Planning a Sustainable Winter Wedding
As the wedding calendar gets booked up post lockdown, a winter wedding is becoming popular again. Plan a sustainable day with Green Soul Weddings founder Hannah Mullen’s tips.
Winter is typically a quieter season for the wedding industry, however after lockdown meant that all weddings were cancelled, wedding suppliers’ diaries are beginning to fill up fast. Whereas previously winter was a less popular option, couples are now considering dates in the colder months. In my opinion winter weddings deserve this surge in interest. However I appreciate that it can be hard to fully get your head into winter wedding planning mode whilst it’s still warm outside. So, I invite you to grab your favourite drink, lounge in the sun and swot up on my best tips, advice and suggestions for planning your amazing sustainable winter wedding.
Winter is a time we don’t often associate with flowers, with most British plants conserving their energy over this time ready to come to life in the Spring. (See also Planning an Autumn Wedding). This makes it a little harder to imagine using locally grown and seasonal blooms for your sustainable winter wedding. Nonetheless these months aren’t completely devoid of foliage and there are some very modest and underappreciated blooms that defy the cold to bring us a little bit of floral beauty. Many work wonderfully in bouquets and table centrepieces.
For your bouquet, buttonholes and floral installations, why not consider the humble hellebore which comes in such a fantastic array of colours and has a stunning delicate elegance, perfect for a winter wedding. As the season progresses, berries come into their own, afterall what’s winter without holly and mistletoe? Some of the popular wedding flowers such as anemones and ranunculus begin to grace us in January and February depending on the harshness of the preceding winter. Combining these with dried florals and wintery foliage in your bouquets, flower crowns, installations and centrepieces can lead to some stunning British grown winter wedding flowers.
Houseplants such as cyclamen, amaryllis or poinsettia in decorative or rustic pots can add vibrance to any table. They are a fantastic sustainable option as they go on to continue growing in the homes of you and your guests. The perfect favour and décor double up. Nevertheless, there’s no denying that British seasonal flowers present a more restricted choice during winter months. As such, the epitome of eco-friendly wedding flowers is to use locally grown seasonal flowers that have been arranged and prepared without the use of any single-use plastics or materials such as floral foam. However for some couples these British wintery blooms are not what they had in mind, but that doesn’t mean you can’t still be sustainable.
Sustainability comes in different forms and each sustainable change plays a role in reducing the environmental impact of your wedding. As such, maybe January isn’t the correct season for including your favourite flower, but there are still options available to you. You can fly flowers in from abroad but ensure that the blooms have come from an organic and/or fairtrade ethical grower. You can also ask your local florist to prepare them in a foam free way. Alternatively, why not use local paper or silk flower alternatives. This option allows you to have your preferred flowers no matter the season and provides an everlasting keepsake from your day.
I also love to embrace the use of foliage instead of flowers. Not only can foliage be a budget friendly option, but there are so many varieties with interesting colours, details and textures. All of which are a delightful and equally show stopping alternative to flowers. Each and every effort to reduce the waste and negative environmental consequences of your day should be celebrated.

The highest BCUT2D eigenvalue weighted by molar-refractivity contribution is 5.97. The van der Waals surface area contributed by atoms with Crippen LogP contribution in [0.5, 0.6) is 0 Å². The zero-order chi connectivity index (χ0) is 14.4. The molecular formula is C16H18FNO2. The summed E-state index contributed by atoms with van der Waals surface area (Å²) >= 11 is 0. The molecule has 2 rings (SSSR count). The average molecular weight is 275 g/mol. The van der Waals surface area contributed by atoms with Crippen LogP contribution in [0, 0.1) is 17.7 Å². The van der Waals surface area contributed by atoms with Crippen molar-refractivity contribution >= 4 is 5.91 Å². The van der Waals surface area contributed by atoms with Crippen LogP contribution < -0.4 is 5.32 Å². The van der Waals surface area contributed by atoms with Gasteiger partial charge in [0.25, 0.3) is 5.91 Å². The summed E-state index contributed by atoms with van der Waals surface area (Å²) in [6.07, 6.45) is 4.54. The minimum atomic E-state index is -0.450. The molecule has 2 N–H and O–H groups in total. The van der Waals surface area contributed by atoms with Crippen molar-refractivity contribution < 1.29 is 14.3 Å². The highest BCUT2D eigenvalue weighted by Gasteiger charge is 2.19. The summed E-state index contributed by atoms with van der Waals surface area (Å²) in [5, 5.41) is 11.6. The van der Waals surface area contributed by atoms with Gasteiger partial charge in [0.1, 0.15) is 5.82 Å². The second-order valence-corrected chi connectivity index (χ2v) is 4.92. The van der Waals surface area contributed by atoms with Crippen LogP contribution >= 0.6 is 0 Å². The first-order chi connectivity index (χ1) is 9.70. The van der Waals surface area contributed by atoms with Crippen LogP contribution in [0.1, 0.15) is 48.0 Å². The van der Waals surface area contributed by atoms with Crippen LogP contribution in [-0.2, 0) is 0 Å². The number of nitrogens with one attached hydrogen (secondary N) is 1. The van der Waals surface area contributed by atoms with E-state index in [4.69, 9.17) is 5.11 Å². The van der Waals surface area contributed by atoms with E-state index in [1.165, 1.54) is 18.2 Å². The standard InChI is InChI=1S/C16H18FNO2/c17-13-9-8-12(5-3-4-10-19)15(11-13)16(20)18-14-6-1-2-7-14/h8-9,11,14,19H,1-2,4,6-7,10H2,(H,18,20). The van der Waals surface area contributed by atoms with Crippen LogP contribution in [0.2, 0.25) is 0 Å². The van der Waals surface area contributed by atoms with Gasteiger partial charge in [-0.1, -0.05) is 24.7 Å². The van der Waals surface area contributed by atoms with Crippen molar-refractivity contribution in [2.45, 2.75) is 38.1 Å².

Ideas For Festive Décor
Winter is a time for cosiness and a time associated with gathering together, sharing laughter and anticipating the coming year. Therefore it is no wonder the season makes for a magical time of year to host your celebration. When planning your winter wedding I would encourage you to take some time to think about what you associate most with the season. Are there any special memories you both have of winters past? Think how you want your guests to feel throughout the celebration. Not only do I believe this is a powerful step in deciding the vision for your décor, but it also helps to minimise unnecessary waste across the entire planning process. You can then focus on what really matters to you and minimise any non-meaningful, surplus purchases.
Planning your decor is the perfect time to get creative and please the senses of you and your guests. For example the flickering glow of candles can really transform your venue space by providing a visual feast of dancing light (especially as night falls earlier during the Winter). They also imbue a satisfying warmth and maybe even a subtle scent if you choose to dot some scented votives amongst your décor. In terms of candles, there are an increasing array of eco-friendly options around, including beeswax, soy, coconut wax and vegan candle options. None of which are associated with the same negative health and environmental consequences of the more traditional paraffin candles. If you do choose to add scented candles to your wedding décor be careful to ensure these are used as minimal accents to avoid the smell becoming overpowering. Consult your candle provider for more of an insight on suitable quantities.
In addition to flickering candle light, winter weddings lend themselves perfectly to the use of naturally occurring décor such as wooden log slices, moss, pinecones and berries. Nevertheless, winter doesn’t have to just equate to rustic and natural and is the perfect backdrop for so many colour palettes! Use pastel blue, silver, navy and lilac for an elegant take on a crisp frosty winters morning. The traditional green and red of holly and robins hopping around our neighbourhoods is a classic combination. Alternatively a contemporary mix of electric blue and vivid pink reminiscent of exotic holidays in search of the winter sun will warm your guests. Choose stunning gold details paired with luscious foliage for a touch of sophistication. Being led by the seasons and your personal memories in terms of colours and décor is a great sustainable option. With winter we are lucky to have associations with a wide variety of colour schemes.